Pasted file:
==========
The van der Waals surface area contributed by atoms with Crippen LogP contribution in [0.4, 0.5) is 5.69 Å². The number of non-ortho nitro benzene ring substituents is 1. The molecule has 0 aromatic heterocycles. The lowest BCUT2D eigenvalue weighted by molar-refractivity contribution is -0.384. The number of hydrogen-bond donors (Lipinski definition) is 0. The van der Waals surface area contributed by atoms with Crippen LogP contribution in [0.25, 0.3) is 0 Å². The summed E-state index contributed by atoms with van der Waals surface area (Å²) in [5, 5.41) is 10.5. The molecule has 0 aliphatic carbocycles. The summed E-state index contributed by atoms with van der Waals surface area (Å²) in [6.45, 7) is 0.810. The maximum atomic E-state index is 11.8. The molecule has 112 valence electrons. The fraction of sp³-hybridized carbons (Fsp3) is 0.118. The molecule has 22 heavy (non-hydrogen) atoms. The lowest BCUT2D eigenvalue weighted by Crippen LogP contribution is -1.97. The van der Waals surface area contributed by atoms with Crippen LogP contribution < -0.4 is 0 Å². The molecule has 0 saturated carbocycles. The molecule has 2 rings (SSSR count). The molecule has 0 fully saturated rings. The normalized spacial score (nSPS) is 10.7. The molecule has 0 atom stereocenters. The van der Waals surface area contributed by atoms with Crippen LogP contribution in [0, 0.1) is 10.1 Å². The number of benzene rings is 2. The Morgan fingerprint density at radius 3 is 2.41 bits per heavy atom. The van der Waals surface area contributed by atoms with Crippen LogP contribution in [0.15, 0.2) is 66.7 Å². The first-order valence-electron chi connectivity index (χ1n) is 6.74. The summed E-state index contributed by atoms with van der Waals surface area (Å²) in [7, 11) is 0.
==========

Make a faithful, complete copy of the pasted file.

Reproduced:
The van der Waals surface area contributed by atoms with Crippen LogP contribution in [0.4, 0.5) is 5.69 Å². The number of non-ortho nitro benzene ring substituents is 1. The molecule has 0 aromatic heterocycles. The lowest BCUT2D eigenvalue weighted by molar-refractivity contribution is -0.384. The number of hydrogen-bond donors (Lipinski definition) is 0. The van der Waals surface area contributed by atoms with Crippen LogP contribution in [0.25, 0.3) is 0 Å². The summed E-state index contributed by atoms with van der Waals surface area (Å²) in [5, 5.41) is 10.5. The molecule has 0 aliphatic carbocycles. The summed E-state index contributed by atoms with van der Waals surface area (Å²) in [6.45, 7) is 0.810. The maximum atomic E-state index is 11.8. The molecule has 112 valence electrons. The fraction of sp³-hybridized carbons (Fsp3) is 0.118. The molecule has 22 heavy (non-hydrogen) atoms. The lowest BCUT2D eigenvalue weighted by Crippen LogP contribution is -1.97. The van der Waals surface area contributed by atoms with Crippen LogP contribution < -0.4 is 0 Å². The molecule has 0 saturated carbocycles. The molecule has 2 rings (SSSR count). The molecule has 0 fully saturated rings. The normalized spacial score (nSPS) is 10.7. The molecule has 0 atom stereocenters. The van der Waals surface area contributed by atoms with Crippen LogP contribution in [0, 0.1) is 10.1 Å². The number of benzene rings is 2. The Morgan fingerprint density at radius 3 is 2.41 bits per heavy atom. The van der Waals surface area contributed by atoms with Crippen LogP contribution in [0.15, 0.2) is 66.7 Å². The first-order valence-electron chi connectivity index (χ1n) is 6.74. The summed E-state index contributed by atoms with van der Waals surface area (Å²) in [7, 11) is 0.